United States Supreme Court Juvenile Justice Jurisprudence
The question of how to treat children in the justice system has long been an issue of examination and reexamination by the U.S. Supreme Court. The Court has consistently held that children are entitled to many of the same due process rights as adults. With that understood, however, the Court has also consistently held that, from a developmental standpoint, youth are different from adults, which greatly impacts how courts should treat them in a whole host of areas, such as waiver of rights, culpability, and punishment. The following case summaries describe the United States Supreme Court’s major jurisprudence in the arena of juvenile justice.
In re Gault, 387 U.S. 1 (1967). This decision was the turning point for the rights of juveniles in U.S. Courts. It was the first time that the Supreme Court held that children facing delinquency prosecution have many of the same legal rights as adults in criminal court, including the right to an attorney, the right to remain silent, the right to notice of the charges, and the right to a full hearing on the merits of the case. More…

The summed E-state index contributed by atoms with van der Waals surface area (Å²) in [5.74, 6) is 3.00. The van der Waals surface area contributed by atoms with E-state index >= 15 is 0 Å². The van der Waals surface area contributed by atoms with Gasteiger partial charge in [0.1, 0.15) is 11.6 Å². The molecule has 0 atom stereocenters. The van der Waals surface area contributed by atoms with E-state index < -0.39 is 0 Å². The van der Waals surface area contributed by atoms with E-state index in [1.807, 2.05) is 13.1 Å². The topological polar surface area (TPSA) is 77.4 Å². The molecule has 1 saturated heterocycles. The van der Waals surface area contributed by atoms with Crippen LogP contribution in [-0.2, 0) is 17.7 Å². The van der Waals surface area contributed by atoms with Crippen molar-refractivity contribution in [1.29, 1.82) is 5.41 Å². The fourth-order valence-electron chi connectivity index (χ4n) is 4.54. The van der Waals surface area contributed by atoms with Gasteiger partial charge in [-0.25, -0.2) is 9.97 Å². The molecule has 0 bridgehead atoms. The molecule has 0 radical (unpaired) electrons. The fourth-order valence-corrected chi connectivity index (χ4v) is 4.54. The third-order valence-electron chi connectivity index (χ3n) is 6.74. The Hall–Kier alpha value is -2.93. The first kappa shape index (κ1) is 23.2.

Kent v. United States, 383 U.S. 541 (1966). A juvenile court does not have unlimited parens patriae power. It is not entitled to act with “procedural arbitrariness.” The decision to waive a juvenile to adult court requires first providing the young person with basic due process: a hearing, effective assistance of counsel, and a “statement of reasons” for the decision.